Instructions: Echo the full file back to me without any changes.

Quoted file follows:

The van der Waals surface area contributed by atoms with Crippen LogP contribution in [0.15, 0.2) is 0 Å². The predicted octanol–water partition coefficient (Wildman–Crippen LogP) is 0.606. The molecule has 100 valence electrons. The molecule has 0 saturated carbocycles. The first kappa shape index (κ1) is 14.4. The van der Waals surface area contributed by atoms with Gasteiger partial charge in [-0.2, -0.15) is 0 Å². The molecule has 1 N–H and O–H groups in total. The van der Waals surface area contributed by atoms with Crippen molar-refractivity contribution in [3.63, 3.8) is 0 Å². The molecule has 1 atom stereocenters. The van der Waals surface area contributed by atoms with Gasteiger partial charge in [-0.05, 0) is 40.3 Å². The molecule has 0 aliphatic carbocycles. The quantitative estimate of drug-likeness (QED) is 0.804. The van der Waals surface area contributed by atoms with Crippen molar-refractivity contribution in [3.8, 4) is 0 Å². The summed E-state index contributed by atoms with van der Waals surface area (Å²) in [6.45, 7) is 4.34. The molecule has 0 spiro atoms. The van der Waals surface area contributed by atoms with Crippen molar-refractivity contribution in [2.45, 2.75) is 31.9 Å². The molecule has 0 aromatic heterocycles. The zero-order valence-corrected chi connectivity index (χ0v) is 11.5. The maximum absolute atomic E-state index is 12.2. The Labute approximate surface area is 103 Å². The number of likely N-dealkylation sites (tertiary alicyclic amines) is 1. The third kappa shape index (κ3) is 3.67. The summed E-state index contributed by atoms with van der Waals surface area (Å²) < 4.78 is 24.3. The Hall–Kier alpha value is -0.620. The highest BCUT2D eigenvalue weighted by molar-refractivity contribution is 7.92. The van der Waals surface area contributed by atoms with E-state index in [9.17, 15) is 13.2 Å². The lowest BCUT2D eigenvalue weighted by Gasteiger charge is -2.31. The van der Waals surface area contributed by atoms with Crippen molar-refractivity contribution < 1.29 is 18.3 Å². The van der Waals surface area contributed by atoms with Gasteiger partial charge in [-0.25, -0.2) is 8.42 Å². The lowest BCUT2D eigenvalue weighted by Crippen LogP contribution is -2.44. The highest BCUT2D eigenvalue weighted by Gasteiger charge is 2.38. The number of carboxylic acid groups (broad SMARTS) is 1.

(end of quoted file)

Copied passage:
The van der Waals surface area contributed by atoms with Crippen LogP contribution in [0.15, 0.2) is 0 Å². The predicted octanol–water partition coefficient (Wildman–Crippen LogP) is 0.606. The molecule has 100 valence electrons. The molecule has 0 saturated carbocycles. The first kappa shape index (κ1) is 14.4. The van der Waals surface area contributed by atoms with Gasteiger partial charge in [-0.2, -0.15) is 0 Å². The molecule has 1 N–H and O–H groups in total. The van der Waals surface area contributed by atoms with Crippen molar-refractivity contribution in [3.63, 3.8) is 0 Å². The molecule has 1 atom stereocenters. The van der Waals surface area contributed by atoms with Gasteiger partial charge in [-0.05, 0) is 40.3 Å². The molecule has 0 aliphatic carbocycles. The quantitative estimate of drug-likeness (QED) is 0.804. The van der Waals surface area contributed by atoms with Crippen molar-refractivity contribution in [3.8, 4) is 0 Å². The summed E-state index contributed by atoms with van der Waals surface area (Å²) in [6.45, 7) is 4.34. The molecule has 0 spiro atoms. The van der Waals surface area contributed by atoms with Crippen molar-refractivity contribution in [2.45, 2.75) is 31.9 Å². The molecule has 0 aromatic heterocycles. The zero-order valence-corrected chi connectivity index (χ0v) is 11.5. The maximum absolute atomic E-state index is 12.2. The Labute approximate surface area is 103 Å². The number of likely N-dealkylation sites (tertiary alicyclic amines) is 1. The third kappa shape index (κ3) is 3.67. The summed E-state index contributed by atoms with van der Waals surface area (Å²) < 4.78 is 24.3. The Hall–Kier alpha value is -0.620. The highest BCUT2D eigenvalue weighted by molar-refractivity contribution is 7.92. The van der Waals surface area contributed by atoms with E-state index in [9.17, 15) is 13.2 Å². The lowest BCUT2D eigenvalue weighted by Gasteiger charge is -2.31. The van der Waals surface area contributed by atoms with Crippen molar-refractivity contribution < 1.29 is 18.3 Å². The van der Waals surface area contributed by atoms with Gasteiger partial charge in [-0.25, -0.2) is 8.42 Å². The lowest BCUT2D eigenvalue weighted by Crippen LogP contribution is -2.44. The highest BCUT2D eigenvalue weighted by Gasteiger charge is 2.38. The number of carboxylic acid groups (broad SMARTS) is 1.